Here are eight dreams made into short films by the Japanese director Akira Kurosawa, starting with one from his early childhood where he was outside his family home and the rain began to fall just as the sun was still shining. His mother told him that this was the sort of weather when foxes seized the opportunity to hold their wedding celebrations, but with that in mind no human should ever try to watch them, lest they suffer their wrath. However, the little boy was not going to pay heed to his mother, and as the rain continued he headed out to the surrounding forest, burning with curiosity about the parade. Sure enough, after some searching he did manage to spy on the foxes - until they caught sight of him.
As possibly the most famous Japanese moviemaker of all time, you would have thought that by his autumn years Akira Kurosawa would have his pick of projects, with people lining up to finance them, but that was not the case as many of the potential backers from his homeland were not impressed with his script. Therefore it took a bunch of his American fans in the industry to provide the budget and in many cases the resources to complete Dreams, which led to some quirks in the eventual result, some more welcomed by his followers than others. It was not often he dabbled in outright fantasy, but this was an exception that not everyone was content with, accusing him of noodling around with half-realised themes and ideas. Pretentious self-indulgence, basically.
But Dreams still had its adherents, mostly among those who either appreciated the finer qualities of the visuals or could detect themes that the naysayers simply were not picking up on, or if they were, dismissing out of hand. Don't go thinking this was two hours of a Kurosawa stand-in wandering through shopping centres sans trousers or whatever your least favourite recurring nightmare would be - though nightmares played a part - as it may be the case that some would say there's nothing more boring than other people's dreams, but you had to have a little faith the veteran filmmaker had found a point worth getting across. Apparently these episodes really were based on his slumbering experiences, even the ones that had a political point.
It had to be mentioned that Kurosawa didn't quite have the courage of his convictions as far as bringing them to the screen went, as he had directorial assistance in the form of Godzilla's greatest pal, Ishirô Honda, the man who had done so much to put Japan's more fantastical cinema on the world map. He helmed the war-based segment where the surrogate Akira (another Akira, Akira Terao) walked down a tunnel after being barked at loudly by a war dog then on emerging was faced with his dead comrades who he had to convince were deceased and should accept their conflict was over. Honda also arranged the sequence where nuclear reactors are set off by a Mount Fuji eruption, creating an apocalypse in an eerily prescient tale some saw as a prediction of the 2011 disaster in Japan.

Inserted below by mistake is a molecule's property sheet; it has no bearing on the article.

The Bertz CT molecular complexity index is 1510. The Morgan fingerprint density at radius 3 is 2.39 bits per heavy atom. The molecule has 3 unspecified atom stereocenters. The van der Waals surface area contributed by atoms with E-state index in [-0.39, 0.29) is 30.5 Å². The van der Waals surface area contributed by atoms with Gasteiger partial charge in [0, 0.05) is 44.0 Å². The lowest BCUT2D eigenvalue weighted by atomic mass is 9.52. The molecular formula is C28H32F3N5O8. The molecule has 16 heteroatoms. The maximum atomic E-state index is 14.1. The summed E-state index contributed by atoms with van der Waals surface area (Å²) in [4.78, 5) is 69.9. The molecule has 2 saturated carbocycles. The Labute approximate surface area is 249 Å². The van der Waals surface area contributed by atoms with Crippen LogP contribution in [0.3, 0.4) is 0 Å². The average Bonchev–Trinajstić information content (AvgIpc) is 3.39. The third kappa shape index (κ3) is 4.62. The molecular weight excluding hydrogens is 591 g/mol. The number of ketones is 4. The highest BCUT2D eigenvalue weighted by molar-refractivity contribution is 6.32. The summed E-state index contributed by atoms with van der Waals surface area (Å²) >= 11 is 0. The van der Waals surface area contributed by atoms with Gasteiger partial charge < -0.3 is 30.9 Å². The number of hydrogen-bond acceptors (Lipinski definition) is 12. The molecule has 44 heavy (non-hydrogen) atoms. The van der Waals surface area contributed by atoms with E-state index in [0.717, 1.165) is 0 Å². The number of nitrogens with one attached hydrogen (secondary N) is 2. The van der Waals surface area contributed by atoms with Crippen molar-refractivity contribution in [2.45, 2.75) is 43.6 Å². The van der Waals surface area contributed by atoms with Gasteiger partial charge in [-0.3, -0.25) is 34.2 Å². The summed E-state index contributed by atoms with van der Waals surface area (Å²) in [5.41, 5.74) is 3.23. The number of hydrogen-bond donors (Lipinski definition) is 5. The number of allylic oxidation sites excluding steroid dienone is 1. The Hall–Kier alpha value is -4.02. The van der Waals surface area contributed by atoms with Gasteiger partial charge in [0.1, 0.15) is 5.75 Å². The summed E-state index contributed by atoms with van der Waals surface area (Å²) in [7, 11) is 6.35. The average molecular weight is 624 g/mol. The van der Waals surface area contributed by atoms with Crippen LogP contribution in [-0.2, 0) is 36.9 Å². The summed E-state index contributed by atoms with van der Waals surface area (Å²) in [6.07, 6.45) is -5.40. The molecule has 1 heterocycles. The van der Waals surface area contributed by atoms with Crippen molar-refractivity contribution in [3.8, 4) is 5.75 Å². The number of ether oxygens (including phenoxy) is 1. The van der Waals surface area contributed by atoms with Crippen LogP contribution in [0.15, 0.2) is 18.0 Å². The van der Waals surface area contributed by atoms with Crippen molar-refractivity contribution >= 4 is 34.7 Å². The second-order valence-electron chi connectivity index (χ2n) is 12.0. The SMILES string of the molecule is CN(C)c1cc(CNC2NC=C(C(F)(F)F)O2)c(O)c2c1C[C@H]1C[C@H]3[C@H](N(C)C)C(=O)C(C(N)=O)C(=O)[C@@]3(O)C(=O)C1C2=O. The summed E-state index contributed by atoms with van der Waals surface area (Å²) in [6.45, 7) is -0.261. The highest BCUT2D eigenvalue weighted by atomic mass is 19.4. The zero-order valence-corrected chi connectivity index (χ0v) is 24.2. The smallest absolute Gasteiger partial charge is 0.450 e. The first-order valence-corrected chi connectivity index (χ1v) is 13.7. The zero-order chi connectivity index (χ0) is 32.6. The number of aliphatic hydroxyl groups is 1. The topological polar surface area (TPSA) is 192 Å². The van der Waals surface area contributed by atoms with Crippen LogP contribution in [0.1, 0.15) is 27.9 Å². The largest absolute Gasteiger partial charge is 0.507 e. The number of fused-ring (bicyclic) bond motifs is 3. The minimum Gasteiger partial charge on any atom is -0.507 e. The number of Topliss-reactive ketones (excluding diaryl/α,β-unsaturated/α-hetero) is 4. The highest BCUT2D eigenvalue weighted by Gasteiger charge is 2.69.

Kurosawa tended towards the quieter scenes, such as a stately dance number by the spirits of chopped down peach trees, or the snowbound trudge to base camp by a team of four which almost ends with their death in the arms of a winter demon, more evidence that death was playing on the director's mind as his career wound up. Everything was either connected to guilt or death, and the hope one could be coped with before the other enveloped you, with even Vincent Van Gogh not long for this world in spite of his boundless creativity when the Akira substitute meets him. Many accused Kurosawa of a bizarre misstep in casting another director, Martin Scorsese, in the role, but he does have a great opening line - "Why aren't you painting? To me this scene is beyond belief!" - and his natural passion for art makes for a convincingly driven talent. It all eases down the plot to a utopia where man and nature are in perfect harmony, acknowledging this is only a dream but also that it must say something about the waking state. An eccentricity, but intriguing with it. Music by Shinichirô Ikebe.
Japanese director and writer, and one of the most important figures in 20th century cinema. Kurosawa was greatly influenced by Hollywood - John Ford being his idol - but more than any other film-maker was responsible for introducing Japanese films to West. He originally trained as an artist and worked as a studio scriptwriter, before directing his first film in 1943, the martial arts drama Judo Saga. Kurosawa's next few films were made during World War II and had to adhere to strict state guidelines; it was 1948's gangster movie Drunken Angel that first saw the director's emerging personal vision, and was his first film to star regular leading man Toshirô Mifune.
Rashomon was the film that brought Kurosawa acclaim in the West, winning top prize at the Venice Film Festival in 1951, and a string of classics followed - Throne of Blood, The Hidden Fortress, Yojimbo, Seven Samurai - all set in Feudal Japan and combining incredible cinematography and thrilling action with humour, sadness and deep insights into human behaviour. The director also turned in some superb non-period film around this time too, such as the thrillers The Bad Sleep Well and High and Low.
The following decade proved a frustrating one for Kurosawa, as he struggled to get projects off the ground, culminating with the box office failure of Dodesukaden and a suicide attempt in 1970. The director's fortunes turned when 1975's Russian epic Dersu Uzala won the Best Foreign Language Oscar, while his next two films were among his very best - the beautifully shot Kagemusha and 1985's spectacular, hugely successful King Lear adaptation, Ran. Kurosawa's final films were smaller and more personal - Dreams, Rhapsody in August and Not Yet. He died of a stroke in 1998, aged 88.